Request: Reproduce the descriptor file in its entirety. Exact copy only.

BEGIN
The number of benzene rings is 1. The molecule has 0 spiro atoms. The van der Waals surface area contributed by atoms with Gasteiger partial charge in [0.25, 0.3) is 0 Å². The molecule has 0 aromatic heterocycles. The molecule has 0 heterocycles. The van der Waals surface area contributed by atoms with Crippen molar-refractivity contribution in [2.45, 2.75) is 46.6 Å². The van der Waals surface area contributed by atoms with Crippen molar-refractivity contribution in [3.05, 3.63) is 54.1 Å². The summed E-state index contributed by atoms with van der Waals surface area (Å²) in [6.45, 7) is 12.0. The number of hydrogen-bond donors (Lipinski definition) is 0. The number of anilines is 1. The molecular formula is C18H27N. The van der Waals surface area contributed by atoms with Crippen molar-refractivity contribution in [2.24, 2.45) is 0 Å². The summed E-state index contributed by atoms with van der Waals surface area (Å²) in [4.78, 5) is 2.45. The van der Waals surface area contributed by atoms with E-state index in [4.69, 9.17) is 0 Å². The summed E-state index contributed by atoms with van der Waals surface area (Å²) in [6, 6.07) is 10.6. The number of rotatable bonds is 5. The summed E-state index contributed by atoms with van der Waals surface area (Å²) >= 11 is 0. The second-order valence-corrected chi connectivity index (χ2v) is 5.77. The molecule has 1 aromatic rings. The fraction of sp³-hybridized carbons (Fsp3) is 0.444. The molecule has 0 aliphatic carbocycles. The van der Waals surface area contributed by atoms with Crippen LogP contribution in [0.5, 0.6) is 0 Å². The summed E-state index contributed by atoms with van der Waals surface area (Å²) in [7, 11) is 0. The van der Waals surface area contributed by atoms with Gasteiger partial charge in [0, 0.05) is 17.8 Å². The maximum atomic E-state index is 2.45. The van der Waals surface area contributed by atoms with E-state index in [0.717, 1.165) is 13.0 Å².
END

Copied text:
The number of benzene rings is 1. The molecule has 0 spiro atoms. The van der Waals surface area contributed by atoms with Gasteiger partial charge in [0.25, 0.3) is 0 Å². The molecule has 0 aromatic heterocycles. The molecule has 0 heterocycles. The van der Waals surface area contributed by atoms with Crippen molar-refractivity contribution in [2.45, 2.75) is 46.6 Å². The van der Waals surface area contributed by atoms with Crippen molar-refractivity contribution in [3.05, 3.63) is 54.1 Å². The summed E-state index contributed by atoms with van der Waals surface area (Å²) in [6.45, 7) is 12.0. The number of hydrogen-bond donors (Lipinski definition) is 0. The number of anilines is 1. The molecular formula is C18H27N. The van der Waals surface area contributed by atoms with Crippen molar-refractivity contribution in [2.24, 2.45) is 0 Å². The summed E-state index contributed by atoms with van der Waals surface area (Å²) in [4.78, 5) is 2.45. The van der Waals surface area contributed by atoms with E-state index in [4.69, 9.17) is 0 Å². The summed E-state index contributed by atoms with van der Waals surface area (Å²) in [6, 6.07) is 10.6. The number of rotatable bonds is 5. The summed E-state index contributed by atoms with van der Waals surface area (Å²) >= 11 is 0. The second-order valence-corrected chi connectivity index (χ2v) is 5.77. The molecule has 1 aromatic rings. The fraction of sp³-hybridized carbons (Fsp3) is 0.444. The molecule has 0 aliphatic carbocycles. The van der Waals surface area contributed by atoms with Crippen LogP contribution in [0.5, 0.6) is 0 Å². The summed E-state index contributed by atoms with van der Waals surface area (Å²) in [7, 11) is 0. The van der Waals surface area contributed by atoms with Gasteiger partial charge in [0, 0.05) is 17.8 Å². The maximum atomic E-state index is 2.45. The van der Waals surface area contributed by atoms with E-state index in [0.717, 1.165) is 13.0 Å².